Qubino Z-Wave Plus Flush RGBW Dimmer Review

Qubino Z-Wave Plus Flush RGBW Dimmer Review
The Qubino Flush RGBW Dimmer is designed to control your RGB or RGBW LED strips in order to create countless color options. It includes 6 special lighting effects that can be used if your hub allows for enhanced parameters. The device works using z-wave technology and due to its small footprint can be installed virtually anywhere. A Z-Wave gateway hub will be required for your setup and is sold separately. If you haven't purchased a hub and you plan on using the Qubino flush RGBW make sure to read the hubs documentation as it is not supported by all hubs.

The switch is signal repeater, so it will improve your z wave mesh network. The Minimum and maximum dimming levels can be set via parameters. You can also customize the ramp rate, this allow you to change how quickly the lights turn on or off. Four push buttons allow for control of brightness, color, turning on or off lighting effects, and finally allow you to turn off the white output on its own. The dimmer switch saves and restores last status on power failure. Extra parameters allow you to put a timer in the event that you want to automatically turn the lights on or off after a set time. Note that this is just a timer and not a real time clock. If you would like to turn the device on our off at a specific time you can do so with a scene on your hub.

As of this review the Vera Hub does not support the device officially and the only plugin available is not very stable (Vera Firmware version tried: 1.7.3501 with the "RGB Controller" plugin Version:1.34). OpenHab also allows you to install the device however we were not able to operate it successfully even using the latest snapshot release (openHAB 2.3.0 Build #1189).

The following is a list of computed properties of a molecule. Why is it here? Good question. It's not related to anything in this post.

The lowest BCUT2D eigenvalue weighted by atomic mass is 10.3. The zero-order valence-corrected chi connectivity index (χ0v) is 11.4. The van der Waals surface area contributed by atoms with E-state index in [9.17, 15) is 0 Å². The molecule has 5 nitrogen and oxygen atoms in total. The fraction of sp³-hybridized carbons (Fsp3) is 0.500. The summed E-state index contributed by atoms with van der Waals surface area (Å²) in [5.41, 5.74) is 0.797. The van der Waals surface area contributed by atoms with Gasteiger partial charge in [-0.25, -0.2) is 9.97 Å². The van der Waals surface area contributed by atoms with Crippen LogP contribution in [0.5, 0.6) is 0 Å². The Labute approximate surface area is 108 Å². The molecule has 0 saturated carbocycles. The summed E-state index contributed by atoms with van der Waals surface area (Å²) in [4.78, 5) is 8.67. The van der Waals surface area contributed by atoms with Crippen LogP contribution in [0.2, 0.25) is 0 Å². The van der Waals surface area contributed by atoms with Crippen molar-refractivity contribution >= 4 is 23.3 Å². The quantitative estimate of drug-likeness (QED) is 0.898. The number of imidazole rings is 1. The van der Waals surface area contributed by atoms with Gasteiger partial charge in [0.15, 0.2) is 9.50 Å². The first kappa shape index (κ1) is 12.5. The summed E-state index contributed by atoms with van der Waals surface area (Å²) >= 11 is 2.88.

The installation of the device is extremely simple and can easily be done following the instructions on the Qubino page. Note this device will not work with 120 Volts AC but instead works with 12 or 24 Volts DC. You can control the flush RGBW either remotely through your Hubs graphical web interface, phone app, or through wall switches if wired directly to one.


Overall we were pleased with the product and the response with the smartthings hub. The device currently sells for $53.00. It is packaged in a tiny plastic shell that fits virtually anywhere. We weren't happy that it didn't work with Vera or OpenHab.

View the installation process and see it in action with a smart things hub in the full Video Review.






It is important to note that this device will only work with standard RGB strips and not addressable strips. In short this means that all your LED's will be one color at any given time. You will not be able to make the first five led's one color and the next five a different color.


Get your own Qubino Flush Relay at https://www.thesmartesthouse.com

Qubino RGBW Dimmer Info: http://qubino.com/products/flush-rgbw-dimmer/

RGBW Lights Used in review (Controller was not used): http://amzn.to/2sDNRbM

Smartthings Hub:http://amzn.to/2FcsbWI

Vera Hub: http://amzn.to/2CumDnH

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Z-Wave.ME UZB USB Z-Wave Plus Stick Review

Z-Wave.ME UZB USB Z-Wave Plus Stick Review
Looking for an inexpensive way to get started in home automation? Take a look at the UZB Z-Wave USB Stick.